Korean Learning Tips #2: Focus on learning Hangul first

Ok this one might seem a bit obvious and only really applies to new learners but bear with me. Many starting out Korean learners, particularly self-taught learners, may decide to start trying to learn Korean without first learning Hangul. I’m here today to tell you why that may be a bad idea. Hangul (한글), in case you don’t know, is the Korean writing system. It is almost completely phonetic and is one of the only, if not the only, written language systems in the world which has a date of creation. It was created in the 1400s by a group of scholars under King Sejong the Great as a script designed specifically for the Korean language which would be much easier for every citizen to learn than the previously used, elitist Hanja (adopted Chinese characters) which was so complex it was only known properly by a select group of aristocrats and scholars. Koreans are very proud of this writing system and it even has it’s own day, imaginatively titled Hangul Day, on October 9th.

To the uninitiated, Hangul may look confusing and difficult to master however if anything it is the opposite and by far the easiest part of learning the language. In fact, a famous quote in the Hunminjeongeum Haerye (훈민정음 해례), a book which describes the uses of Hangul, says that ‘A wise man can acquaint himself with them before the morning is over; a stupid man can learn them in the space of ten days’.


Why should I learn Hangul first?

It helps pronunciation. Although it might seem easier to begin with the more familiar romanised versions of words and then go back and learn the written language later, this is not the best idea. Because Hangul is nearly completely phonetic it helps new learners to learn correct pronunciation straight away, romanisations on the other hand encourage English speakers to learn inaccurate pronunciations by using the sounds they associate with English rather than the proper Korean ones.

Romanisations are confusing. Korean has many more vowels that the 5 in our alphabet and so many are represented by more than one letter which is confusing when there are multiple consonants used in a row an it can be difficult to decipher which vowels are being  used.

It makes understanding the structure of the language easier. A lot of the meaning of phrases and sentences in Korean come from the use of many different particles added on to the end of words. Unlike the roman alphabet, Hangul represents each consonant with a single character which is made of a block of between two and four jamo(자모), which act more like letters in English signifying a specific sound. This style of writing makes it much easier to recognise the different particles being used which makes understanding the grammar much easier.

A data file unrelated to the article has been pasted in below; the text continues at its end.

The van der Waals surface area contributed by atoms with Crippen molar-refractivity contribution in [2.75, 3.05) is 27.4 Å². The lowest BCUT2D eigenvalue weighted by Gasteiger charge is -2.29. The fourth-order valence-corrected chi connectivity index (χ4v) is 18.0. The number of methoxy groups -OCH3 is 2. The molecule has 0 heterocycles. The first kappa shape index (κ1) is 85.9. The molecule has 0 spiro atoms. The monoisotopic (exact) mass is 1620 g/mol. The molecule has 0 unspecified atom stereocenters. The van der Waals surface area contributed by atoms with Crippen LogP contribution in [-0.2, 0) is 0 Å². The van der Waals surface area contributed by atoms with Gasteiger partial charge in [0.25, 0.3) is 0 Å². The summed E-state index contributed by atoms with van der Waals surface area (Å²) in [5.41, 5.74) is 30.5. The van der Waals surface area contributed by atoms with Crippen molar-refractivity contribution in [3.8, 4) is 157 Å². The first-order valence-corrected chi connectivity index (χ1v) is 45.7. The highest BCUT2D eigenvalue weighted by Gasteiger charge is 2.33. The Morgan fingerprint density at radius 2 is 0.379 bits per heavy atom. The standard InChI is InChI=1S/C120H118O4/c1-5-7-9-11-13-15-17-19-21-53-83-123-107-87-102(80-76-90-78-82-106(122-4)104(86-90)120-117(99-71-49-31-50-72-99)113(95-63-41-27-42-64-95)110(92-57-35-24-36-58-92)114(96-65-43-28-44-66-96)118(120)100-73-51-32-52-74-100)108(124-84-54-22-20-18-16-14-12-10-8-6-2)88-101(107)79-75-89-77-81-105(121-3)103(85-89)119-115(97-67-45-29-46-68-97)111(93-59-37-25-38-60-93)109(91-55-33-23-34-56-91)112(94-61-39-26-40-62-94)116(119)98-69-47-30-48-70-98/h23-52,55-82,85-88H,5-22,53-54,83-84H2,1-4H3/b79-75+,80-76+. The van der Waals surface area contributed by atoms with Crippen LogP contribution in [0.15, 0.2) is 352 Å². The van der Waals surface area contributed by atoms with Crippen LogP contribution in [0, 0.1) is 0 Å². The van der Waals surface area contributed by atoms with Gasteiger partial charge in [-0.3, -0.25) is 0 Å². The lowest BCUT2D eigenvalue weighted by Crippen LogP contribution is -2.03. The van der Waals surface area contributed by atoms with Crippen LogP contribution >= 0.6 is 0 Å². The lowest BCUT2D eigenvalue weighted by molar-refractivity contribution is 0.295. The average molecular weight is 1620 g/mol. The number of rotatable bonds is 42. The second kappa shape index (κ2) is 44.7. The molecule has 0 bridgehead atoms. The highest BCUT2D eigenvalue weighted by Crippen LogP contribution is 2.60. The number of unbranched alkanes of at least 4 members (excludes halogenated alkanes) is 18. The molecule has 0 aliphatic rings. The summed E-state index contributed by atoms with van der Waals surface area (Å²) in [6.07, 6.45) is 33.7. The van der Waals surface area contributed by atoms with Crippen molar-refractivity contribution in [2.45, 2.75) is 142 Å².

It gives you a goal which you can achieve. Learning something as difficult and complex as a foreign language is daunting and it is easy to become demotivated and feel like you have achieved nothing. Learning Hangul is a great first step to prove to yourself that you are able to learn the language and gives you a sense of achievement. Setting goals and targets when learning anything are a great way to stay motivated when doing any long-term difficult task.

It looks cool. Let’s face it, Hangul is a really unique and beautiful written language and many people will be impressed and intrigued if you are able to write it.


How can I learn it?

There are lots of great resources you can use all over the internet to learn hangul:

Talk To Me In Korean 

This is without a doubt the best site around for Korean self-study and is particularly good for learners of all levels for understanding new pieces of grammar as well as idioms and slang. They have a great series of videos teaching you step by step how Hangul works.


This is a great in-depth guide to every aspect of Hangul with audio clips that you can listen to over and over until you get the pronuncuation just write. It also includes quizzes and flashcards to help you practice.


There are hundreds of videos all over YouTube which offer lessons on how to learn to write in Korean. Naturally some are better than others but most have something to offer.


This is a great little tool for practising with. It allows you to put consonants and vowels together in any combination and then listen to what they should sound like and practice writing them.

Phone Apps

If you have a smartphone, particularly an Android, there are lots of great little games and quizzes which you can download onto your phone, most of which are free, which are great for practising your Hangul on the go.


All in all I would say that learning Hangul is an easy and quite fun way to start learning Korean and to get to grips with the language. I would recommend it to anyone interested in Korean culture at all, even it’s just so you can learn how to pronounce the name of your favourite K-pop and K-drama stars properly! I hope I’ve inspired a few of you to start learning today.

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  • James

    I took an entire 20 minutes to learn the alphabet. Simply by putting similar letters into groups, I found it really easy. eg ㅏㅑ/ㄷㄴㄱㅁ/ㅈㅊ/ㅜㅠ. Also, the joy of Hangul is that there are no mystery ways of saying words as it’s always spoken the way you see it written on a page (unlike thing like polish/Polish)